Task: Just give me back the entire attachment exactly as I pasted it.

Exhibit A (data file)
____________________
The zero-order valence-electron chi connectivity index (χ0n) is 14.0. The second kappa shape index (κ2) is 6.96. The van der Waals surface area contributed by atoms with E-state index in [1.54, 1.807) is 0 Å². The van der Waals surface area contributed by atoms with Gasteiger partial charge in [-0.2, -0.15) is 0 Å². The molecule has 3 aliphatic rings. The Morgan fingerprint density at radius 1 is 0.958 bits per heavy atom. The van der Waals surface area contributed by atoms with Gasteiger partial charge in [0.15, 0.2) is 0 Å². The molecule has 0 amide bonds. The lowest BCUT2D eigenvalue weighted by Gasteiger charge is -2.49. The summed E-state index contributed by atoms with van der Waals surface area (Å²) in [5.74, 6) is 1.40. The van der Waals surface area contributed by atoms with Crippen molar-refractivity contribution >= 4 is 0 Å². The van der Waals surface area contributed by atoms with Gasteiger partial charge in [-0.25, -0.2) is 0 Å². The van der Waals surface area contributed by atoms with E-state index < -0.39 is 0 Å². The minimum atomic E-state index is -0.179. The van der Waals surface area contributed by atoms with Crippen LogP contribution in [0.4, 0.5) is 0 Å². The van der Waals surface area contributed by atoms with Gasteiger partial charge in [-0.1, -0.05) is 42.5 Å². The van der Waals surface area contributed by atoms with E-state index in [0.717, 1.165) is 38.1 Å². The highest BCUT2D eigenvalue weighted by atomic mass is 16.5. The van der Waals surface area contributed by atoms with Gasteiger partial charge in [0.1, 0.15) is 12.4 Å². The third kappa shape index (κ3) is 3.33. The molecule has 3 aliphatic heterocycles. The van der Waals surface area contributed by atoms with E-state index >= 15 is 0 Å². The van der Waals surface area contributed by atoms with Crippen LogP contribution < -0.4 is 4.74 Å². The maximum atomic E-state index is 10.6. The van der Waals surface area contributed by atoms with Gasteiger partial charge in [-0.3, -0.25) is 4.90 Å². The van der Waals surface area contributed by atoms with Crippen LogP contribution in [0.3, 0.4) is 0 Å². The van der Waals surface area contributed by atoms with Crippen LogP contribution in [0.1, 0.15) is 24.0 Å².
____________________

The zero-order valence-electron chi connectivity index (χ0n) is 14.0. The second kappa shape index (κ2) is 6.96. The van der Waals surface area contributed by atoms with E-state index in [1.54, 1.807) is 0 Å². The van der Waals surface area contributed by atoms with Gasteiger partial charge in [-0.2, -0.15) is 0 Å². The molecule has 3 aliphatic rings. The Morgan fingerprint density at radius 1 is 0.958 bits per heavy atom. The van der Waals surface area contributed by atoms with Gasteiger partial charge in [0.15, 0.2) is 0 Å². The molecule has 0 amide bonds. The lowest BCUT2D eigenvalue weighted by Gasteiger charge is -2.49. The summed E-state index contributed by atoms with van der Waals surface area (Å²) in [5.74, 6) is 1.40. The van der Waals surface area contributed by atoms with Crippen molar-refractivity contribution >= 4 is 0 Å². The van der Waals surface area contributed by atoms with Gasteiger partial charge in [-0.25, -0.2) is 0 Å². The van der Waals surface area contributed by atoms with E-state index < -0.39 is 0 Å². The minimum atomic E-state index is -0.179. The van der Waals surface area contributed by atoms with Crippen LogP contribution in [0.4, 0.5) is 0 Å². The van der Waals surface area contributed by atoms with Gasteiger partial charge in [-0.1, -0.05) is 42.5 Å². The van der Waals surface area contributed by atoms with E-state index in [0.717, 1.165) is 38.1 Å². The highest BCUT2D eigenvalue weighted by atomic mass is 16.5. The van der Waals surface area contributed by atoms with Gasteiger partial charge in [0.1, 0.15) is 12.4 Å². The third kappa shape index (κ3) is 3.33. The molecule has 3 aliphatic heterocycles. The van der Waals surface area contributed by atoms with E-state index >= 15 is 0 Å². The van der Waals surface area contributed by atoms with Crippen LogP contribution < -0.4 is 4.74 Å². The maximum atomic E-state index is 10.6. The van der Waals surface area contributed by atoms with Gasteiger partial charge in [-0.3, -0.25) is 4.90 Å². The van der Waals surface area contributed by atoms with Crippen LogP contribution in [0.3, 0.4) is 0 Å². The van der Waals surface area contributed by atoms with Crippen LogP contribution in [0.1, 0.15) is 24.0 Å².